How would you like your container served?

Containers and Docker images offer fast testing and deployment. They need deploying to be useful.

Waiter holding a plate with a container - DALL-E

Your application is running in a container. How does your customer and users get to use it. You need as a minimum, two things.

  • Routing Layer
  • Hosting Layer

For the routing layer, this could be as simple as a DNS Entry pointing to a load balancer, or something more elaborate like a Nginx ingress gateway.

The Hosting layer has an even longer list of options. If you are working locally, you can tell your container to run on your local machine with Docker, podman, docker-compose or some custom tool to start and monitor the containers.

If you only have one server to host your container, then that list is enough. For production though, you are going to want a cluster of machines hosting many replicas of your container application.

There are many container orchestration tools to choose from

  • Mesosphere
  • Nomad
  • OpenShift
  • Cloud Foundry
  • Elastic Container Service
  • Write your own

These tools simplify the running and monitoring of container instances. They are responsible for finding a place to run the container, and ensure that it keeps running until it’s time to get replaced with a new version, or decommissioned.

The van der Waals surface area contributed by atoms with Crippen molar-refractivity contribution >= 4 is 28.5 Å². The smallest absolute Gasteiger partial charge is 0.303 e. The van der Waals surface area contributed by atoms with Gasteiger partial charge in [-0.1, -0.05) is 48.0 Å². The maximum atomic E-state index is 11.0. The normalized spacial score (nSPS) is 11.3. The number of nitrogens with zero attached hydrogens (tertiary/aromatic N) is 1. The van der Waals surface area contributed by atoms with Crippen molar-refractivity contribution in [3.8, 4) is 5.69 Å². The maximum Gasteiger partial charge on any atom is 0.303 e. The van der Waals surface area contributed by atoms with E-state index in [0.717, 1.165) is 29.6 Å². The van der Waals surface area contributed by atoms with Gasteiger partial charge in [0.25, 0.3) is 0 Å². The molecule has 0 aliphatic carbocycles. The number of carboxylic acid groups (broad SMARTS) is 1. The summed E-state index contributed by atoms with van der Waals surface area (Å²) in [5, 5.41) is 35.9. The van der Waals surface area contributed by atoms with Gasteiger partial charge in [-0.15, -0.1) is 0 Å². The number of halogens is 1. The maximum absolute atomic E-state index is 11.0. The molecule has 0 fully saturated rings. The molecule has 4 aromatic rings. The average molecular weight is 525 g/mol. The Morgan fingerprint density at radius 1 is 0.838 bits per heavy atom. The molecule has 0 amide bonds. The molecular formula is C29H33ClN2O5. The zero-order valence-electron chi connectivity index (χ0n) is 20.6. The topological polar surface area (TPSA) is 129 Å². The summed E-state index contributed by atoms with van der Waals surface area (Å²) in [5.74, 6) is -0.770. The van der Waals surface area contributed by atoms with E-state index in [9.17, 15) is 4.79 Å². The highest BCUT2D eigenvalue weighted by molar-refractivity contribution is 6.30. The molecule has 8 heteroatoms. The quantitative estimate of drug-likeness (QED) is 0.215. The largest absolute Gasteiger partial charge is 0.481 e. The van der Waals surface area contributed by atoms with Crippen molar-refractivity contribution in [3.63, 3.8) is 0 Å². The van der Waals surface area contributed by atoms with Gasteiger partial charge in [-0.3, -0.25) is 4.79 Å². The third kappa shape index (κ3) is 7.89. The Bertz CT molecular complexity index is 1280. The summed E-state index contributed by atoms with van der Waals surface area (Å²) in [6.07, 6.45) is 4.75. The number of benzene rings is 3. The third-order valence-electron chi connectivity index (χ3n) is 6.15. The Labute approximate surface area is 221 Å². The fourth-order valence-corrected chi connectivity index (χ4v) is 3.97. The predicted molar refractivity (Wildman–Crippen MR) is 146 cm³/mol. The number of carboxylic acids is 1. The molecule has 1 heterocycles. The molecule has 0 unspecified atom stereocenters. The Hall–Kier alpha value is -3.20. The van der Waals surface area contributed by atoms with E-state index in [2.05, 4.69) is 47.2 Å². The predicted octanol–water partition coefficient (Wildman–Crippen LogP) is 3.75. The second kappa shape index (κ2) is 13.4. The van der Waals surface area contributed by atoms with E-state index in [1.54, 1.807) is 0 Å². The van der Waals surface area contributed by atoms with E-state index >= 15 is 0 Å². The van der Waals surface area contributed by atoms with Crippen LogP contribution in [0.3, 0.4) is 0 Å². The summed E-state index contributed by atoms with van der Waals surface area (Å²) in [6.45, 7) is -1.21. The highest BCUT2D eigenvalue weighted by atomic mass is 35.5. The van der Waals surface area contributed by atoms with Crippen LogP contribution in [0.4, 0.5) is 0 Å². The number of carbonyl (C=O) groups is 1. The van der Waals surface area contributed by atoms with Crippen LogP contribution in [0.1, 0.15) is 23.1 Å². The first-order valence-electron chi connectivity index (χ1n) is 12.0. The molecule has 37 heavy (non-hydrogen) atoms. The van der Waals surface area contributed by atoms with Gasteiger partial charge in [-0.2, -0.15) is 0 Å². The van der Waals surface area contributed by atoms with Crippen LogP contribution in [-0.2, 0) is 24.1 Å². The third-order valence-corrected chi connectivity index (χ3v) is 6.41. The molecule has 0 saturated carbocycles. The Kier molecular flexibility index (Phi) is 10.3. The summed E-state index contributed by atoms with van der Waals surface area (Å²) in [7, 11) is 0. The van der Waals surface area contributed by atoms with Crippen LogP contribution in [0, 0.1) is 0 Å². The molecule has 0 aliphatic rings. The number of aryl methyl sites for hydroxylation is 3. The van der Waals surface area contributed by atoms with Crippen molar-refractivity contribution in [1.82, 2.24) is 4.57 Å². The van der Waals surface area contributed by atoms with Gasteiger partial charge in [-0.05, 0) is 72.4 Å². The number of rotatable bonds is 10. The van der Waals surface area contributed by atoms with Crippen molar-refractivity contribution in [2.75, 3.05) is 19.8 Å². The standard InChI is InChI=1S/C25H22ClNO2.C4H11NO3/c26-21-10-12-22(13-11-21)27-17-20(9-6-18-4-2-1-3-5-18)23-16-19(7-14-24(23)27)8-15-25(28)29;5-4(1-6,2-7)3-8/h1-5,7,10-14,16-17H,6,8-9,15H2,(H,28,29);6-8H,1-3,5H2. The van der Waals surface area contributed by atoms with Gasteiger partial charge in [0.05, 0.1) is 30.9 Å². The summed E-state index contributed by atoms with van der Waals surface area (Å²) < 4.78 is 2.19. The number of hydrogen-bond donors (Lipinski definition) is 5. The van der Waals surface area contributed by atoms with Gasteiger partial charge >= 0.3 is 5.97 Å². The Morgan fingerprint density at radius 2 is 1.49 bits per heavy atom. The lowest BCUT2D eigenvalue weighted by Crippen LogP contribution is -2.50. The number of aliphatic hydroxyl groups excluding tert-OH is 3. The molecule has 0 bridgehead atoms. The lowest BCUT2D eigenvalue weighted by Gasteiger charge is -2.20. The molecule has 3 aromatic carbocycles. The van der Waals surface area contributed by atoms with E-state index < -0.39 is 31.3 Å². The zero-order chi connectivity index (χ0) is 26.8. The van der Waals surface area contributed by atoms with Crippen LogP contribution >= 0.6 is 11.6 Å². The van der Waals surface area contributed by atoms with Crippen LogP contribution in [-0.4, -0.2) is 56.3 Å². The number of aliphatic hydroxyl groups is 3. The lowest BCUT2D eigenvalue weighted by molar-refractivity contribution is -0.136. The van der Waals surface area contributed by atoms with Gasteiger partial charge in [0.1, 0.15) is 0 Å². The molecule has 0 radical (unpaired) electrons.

Each of the tools above will interface with a database (of sorts) to tell the Routing layer where it can send traffic.

Mesosphere uses zookeeper or etcd, Nomad uses Consul, and Elastic Container Service uses Route 53.

The alternative is to use a cloud in a box product. Here I am talking about OpenStack. Ha Kidding. You could use that but Kubernetes can do that all and make a better job of it.

Kubernetes learning curve is steep

Of course not everyone wants or needs to run a cloud in a box, and the tools mentioned above all have ecosystems of tools to make up that cloud solution.

Want to know more? Come ask me questions. You can find me on Slack.

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